The Eastman School of Music recently put on its spring opera—”Le Nozze di Figaro” (in English, “The Marriage of Figaro”), one of Mozart’s most famous operas.
Before the opera began, the audience was greeted with a beautifully set stage. A painted Venus-esque statue was situated at center stage, surrounded by a platform and a series of steps. To the left were arches of flowers and vines, with similar decorations on the right side of the stage. Painted foliage hung from the ceiling down-, middle-, and up-stage.
As the overture began, the stage quickly changed. Maids and footmen entered and served as a stage crew of sorts, rearranging the set into the new bedroom of the soon-to-be-wed Figaro and Susanna.
The opera began lightly, as many comedic operas tend to do. Figaro, played by Eastman graduate student Isaac Assor, sang happily about the dimensions of the room before rejoicing with Susanna (Eastman graduate student Natalie Buickians) over their impending wedding.
Soon, however, the main problem of the play arises—the Count, for whom Figaro works, is interested in Susanna and wants to sleep with her on her wedding night, which would be all too easy with the adjoining bedroom. Both Figaro and Susanna are very upset by this, and Figaro means to prevent it from happening.
After they exit, the audience meets Doctor Bartolo and Marcellina, the latter of whom we discover is trying to marry Figaro herself. They sing a short duet before Susanna comes back onstage, only to be met with a sticky situation involving men she is far from interested in.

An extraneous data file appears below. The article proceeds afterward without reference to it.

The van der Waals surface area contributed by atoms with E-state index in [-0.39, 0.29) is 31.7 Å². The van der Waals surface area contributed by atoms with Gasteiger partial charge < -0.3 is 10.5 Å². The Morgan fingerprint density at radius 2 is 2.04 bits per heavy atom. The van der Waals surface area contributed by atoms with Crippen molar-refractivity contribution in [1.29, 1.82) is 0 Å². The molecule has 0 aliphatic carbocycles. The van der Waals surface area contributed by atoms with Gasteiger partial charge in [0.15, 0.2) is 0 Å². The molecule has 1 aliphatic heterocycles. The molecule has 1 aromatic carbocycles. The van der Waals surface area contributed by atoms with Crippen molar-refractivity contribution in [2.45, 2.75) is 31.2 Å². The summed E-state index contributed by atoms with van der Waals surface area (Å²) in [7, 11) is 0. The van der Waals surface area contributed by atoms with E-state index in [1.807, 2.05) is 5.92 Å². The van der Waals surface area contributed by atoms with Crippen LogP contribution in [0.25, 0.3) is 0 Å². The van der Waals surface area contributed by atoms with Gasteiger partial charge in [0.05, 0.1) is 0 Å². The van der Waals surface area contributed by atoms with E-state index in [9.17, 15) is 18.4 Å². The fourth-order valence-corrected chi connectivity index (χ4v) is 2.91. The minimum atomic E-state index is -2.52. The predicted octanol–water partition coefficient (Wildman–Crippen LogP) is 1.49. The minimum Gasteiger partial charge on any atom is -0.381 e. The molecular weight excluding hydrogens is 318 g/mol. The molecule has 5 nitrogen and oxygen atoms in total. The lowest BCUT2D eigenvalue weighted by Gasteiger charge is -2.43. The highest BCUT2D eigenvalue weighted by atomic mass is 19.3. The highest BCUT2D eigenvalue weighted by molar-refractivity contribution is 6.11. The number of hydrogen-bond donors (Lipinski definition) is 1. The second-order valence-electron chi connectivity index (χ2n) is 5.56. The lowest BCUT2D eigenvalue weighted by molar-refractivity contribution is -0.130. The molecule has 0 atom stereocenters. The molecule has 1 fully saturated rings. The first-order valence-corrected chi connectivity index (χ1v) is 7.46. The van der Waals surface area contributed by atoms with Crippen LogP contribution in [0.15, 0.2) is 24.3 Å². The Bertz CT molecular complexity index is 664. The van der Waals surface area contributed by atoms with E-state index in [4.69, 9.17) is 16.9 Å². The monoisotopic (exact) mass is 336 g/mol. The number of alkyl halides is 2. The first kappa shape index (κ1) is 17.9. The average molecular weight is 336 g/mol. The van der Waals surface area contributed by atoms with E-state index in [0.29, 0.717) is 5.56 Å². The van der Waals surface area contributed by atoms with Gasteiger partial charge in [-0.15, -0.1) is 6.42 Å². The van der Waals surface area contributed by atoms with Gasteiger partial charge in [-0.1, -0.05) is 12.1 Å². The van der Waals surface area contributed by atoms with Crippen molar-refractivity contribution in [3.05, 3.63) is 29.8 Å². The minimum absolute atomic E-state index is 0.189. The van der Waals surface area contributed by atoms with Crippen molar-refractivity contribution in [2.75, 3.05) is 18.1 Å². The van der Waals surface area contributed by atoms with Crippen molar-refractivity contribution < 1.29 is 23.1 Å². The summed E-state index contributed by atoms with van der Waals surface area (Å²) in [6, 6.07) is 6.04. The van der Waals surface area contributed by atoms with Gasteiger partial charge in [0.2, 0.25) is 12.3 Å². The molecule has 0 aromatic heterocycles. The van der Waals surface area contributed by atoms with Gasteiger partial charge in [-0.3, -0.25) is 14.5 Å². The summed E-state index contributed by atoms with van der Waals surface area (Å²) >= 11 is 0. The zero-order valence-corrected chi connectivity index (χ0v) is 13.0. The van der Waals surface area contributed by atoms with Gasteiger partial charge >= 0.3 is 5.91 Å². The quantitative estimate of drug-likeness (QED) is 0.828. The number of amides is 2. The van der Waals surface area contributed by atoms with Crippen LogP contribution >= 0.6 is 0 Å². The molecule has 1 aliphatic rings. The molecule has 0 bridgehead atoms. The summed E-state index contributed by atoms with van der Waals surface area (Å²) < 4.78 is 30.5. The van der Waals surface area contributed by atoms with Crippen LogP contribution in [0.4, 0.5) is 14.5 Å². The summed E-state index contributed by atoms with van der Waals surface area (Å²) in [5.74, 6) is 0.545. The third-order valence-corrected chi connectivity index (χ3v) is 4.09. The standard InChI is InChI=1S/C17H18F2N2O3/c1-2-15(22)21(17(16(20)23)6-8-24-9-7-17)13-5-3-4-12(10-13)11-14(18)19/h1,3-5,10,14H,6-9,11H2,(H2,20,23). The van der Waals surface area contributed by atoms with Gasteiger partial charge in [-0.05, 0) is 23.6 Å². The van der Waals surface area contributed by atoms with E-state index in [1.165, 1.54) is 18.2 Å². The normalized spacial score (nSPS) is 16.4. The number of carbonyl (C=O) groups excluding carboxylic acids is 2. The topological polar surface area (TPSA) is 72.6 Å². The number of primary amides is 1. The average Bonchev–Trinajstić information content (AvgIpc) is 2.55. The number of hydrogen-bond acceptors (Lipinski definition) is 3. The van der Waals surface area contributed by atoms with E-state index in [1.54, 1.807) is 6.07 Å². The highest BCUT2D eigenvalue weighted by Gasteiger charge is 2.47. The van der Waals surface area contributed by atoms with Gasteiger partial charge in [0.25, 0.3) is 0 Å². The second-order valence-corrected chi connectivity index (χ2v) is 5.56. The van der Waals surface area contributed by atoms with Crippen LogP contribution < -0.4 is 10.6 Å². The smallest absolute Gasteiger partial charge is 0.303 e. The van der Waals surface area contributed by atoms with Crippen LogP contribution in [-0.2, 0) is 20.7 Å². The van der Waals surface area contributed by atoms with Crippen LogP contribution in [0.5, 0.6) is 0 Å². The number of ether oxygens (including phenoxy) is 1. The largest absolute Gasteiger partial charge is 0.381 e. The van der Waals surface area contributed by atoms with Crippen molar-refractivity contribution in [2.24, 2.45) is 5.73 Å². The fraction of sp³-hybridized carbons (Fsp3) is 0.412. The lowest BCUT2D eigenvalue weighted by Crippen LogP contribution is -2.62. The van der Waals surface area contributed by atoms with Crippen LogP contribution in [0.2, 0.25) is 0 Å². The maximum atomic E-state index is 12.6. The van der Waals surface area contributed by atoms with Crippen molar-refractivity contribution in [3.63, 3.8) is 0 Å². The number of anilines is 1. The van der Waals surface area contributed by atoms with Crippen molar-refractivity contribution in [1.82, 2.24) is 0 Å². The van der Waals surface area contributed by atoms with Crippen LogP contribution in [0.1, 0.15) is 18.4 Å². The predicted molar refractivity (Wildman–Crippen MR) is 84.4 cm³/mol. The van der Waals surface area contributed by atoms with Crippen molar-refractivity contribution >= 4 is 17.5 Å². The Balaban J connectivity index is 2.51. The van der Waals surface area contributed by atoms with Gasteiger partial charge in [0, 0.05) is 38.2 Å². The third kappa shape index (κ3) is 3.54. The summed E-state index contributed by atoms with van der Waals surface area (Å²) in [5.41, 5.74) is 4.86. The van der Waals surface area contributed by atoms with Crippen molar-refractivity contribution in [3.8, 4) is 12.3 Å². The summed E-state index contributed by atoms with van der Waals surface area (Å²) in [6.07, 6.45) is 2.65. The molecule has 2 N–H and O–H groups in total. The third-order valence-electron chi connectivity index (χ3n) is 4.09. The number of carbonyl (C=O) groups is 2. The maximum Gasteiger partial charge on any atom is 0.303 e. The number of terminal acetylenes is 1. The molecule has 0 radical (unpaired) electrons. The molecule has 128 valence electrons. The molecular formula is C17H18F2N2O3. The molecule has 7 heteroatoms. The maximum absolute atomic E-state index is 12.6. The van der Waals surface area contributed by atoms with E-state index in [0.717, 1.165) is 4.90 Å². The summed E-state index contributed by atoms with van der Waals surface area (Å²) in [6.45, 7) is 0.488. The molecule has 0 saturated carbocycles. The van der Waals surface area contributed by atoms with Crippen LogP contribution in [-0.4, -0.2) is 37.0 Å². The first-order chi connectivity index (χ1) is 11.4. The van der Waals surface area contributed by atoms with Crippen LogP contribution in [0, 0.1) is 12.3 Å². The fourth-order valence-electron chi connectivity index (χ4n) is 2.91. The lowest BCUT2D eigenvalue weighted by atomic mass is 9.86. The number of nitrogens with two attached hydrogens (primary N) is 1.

There is a brief intermission before the beginning of Act II, in which the audience finally meets the Countess. She is not without her faults, but given her jealous, philandering husband, she manages to be a rather sympathetic character. Add a love-struck page named Cherubino to this mix, and this tale of romance, trust, deception, and social mobility really gets going. Due to his age, Cherubino is played by a soprano, which facilitates the development of queer-lens readings of the role and the opera. (Cross-dressing roles were common in opera after castrati stopped being used for high male roles.)
Overall, this opera was a delight. Some may be under the impression that an opera written 230 years ago would be serious and chaste, but “Le Nozze di Figaro” is a bawdy, hilarious, irreverent piece that had the entire audience smiling and laughing. It followed the typical structure of a comedic opera, and in many ways seemed to channel Shakespeare’s comedic atmosphere.
The two characters that stood out to me the most were those of Susanna and the Countess. Buickians’ Susanna had a beautiful voice, and her wonderful, expressive acting carried the audience through the three hour long performance. Likewise, the Countess—played by Eastman graduate student Keely Futterer, enthralled the audience. Her voice and expression was absolutely captivating, and she was captivating every time she sang.
Though opera may not be everyone’s piece of cake, “Le Nozze di Figaro” was far from the stuffy Wagner-esque stereotype people often think of. It was incredibly enjoyable, making the audience laugh aloud, and a great contribution to the spring arts scene in Rochester.